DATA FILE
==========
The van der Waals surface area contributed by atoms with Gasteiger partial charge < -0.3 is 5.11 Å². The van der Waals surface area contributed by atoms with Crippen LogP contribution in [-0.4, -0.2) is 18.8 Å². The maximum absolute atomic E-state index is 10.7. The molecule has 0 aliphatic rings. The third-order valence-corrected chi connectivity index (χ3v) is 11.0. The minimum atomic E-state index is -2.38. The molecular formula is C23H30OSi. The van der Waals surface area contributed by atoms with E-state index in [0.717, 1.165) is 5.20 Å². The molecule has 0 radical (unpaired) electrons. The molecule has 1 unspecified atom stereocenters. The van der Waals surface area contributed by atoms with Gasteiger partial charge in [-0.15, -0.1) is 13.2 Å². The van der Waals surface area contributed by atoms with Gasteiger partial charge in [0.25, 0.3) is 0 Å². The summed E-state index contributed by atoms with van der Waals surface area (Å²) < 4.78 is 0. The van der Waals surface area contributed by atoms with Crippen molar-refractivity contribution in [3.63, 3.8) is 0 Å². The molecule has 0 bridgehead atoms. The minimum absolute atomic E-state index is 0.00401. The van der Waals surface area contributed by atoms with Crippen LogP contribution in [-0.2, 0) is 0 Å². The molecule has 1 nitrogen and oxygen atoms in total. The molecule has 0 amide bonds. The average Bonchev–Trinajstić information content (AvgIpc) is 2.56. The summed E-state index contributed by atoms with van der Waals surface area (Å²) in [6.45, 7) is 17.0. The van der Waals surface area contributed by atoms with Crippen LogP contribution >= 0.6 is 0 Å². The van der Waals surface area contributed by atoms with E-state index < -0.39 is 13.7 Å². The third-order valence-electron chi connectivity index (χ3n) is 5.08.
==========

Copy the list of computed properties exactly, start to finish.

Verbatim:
The van der Waals surface area contributed by atoms with Gasteiger partial charge < -0.3 is 5.11 Å². The van der Waals surface area contributed by atoms with Crippen LogP contribution in [-0.4, -0.2) is 18.8 Å². The maximum absolute atomic E-state index is 10.7. The molecule has 0 aliphatic rings. The third-order valence-corrected chi connectivity index (χ3v) is 11.0. The minimum atomic E-state index is -2.38. The molecular formula is C23H30OSi. The van der Waals surface area contributed by atoms with E-state index in [0.717, 1.165) is 5.20 Å². The molecule has 0 radical (unpaired) electrons. The molecule has 1 unspecified atom stereocenters. The van der Waals surface area contributed by atoms with Gasteiger partial charge in [-0.15, -0.1) is 13.2 Å². The van der Waals surface area contributed by atoms with Gasteiger partial charge in [0.25, 0.3) is 0 Å². The summed E-state index contributed by atoms with van der Waals surface area (Å²) < 4.78 is 0. The van der Waals surface area contributed by atoms with Crippen molar-refractivity contribution in [3.63, 3.8) is 0 Å². The molecule has 0 bridgehead atoms. The minimum absolute atomic E-state index is 0.00401. The van der Waals surface area contributed by atoms with Crippen LogP contribution in [-0.2, 0) is 0 Å². The molecule has 1 nitrogen and oxygen atoms in total. The molecule has 0 amide bonds. The average Bonchev–Trinajstić information content (AvgIpc) is 2.56. The summed E-state index contributed by atoms with van der Waals surface area (Å²) in [6.45, 7) is 17.0. The van der Waals surface area contributed by atoms with Crippen LogP contribution >= 0.6 is 0 Å². The van der Waals surface area contributed by atoms with E-state index < -0.39 is 13.7 Å². The third-order valence-electron chi connectivity index (χ3n) is 5.08.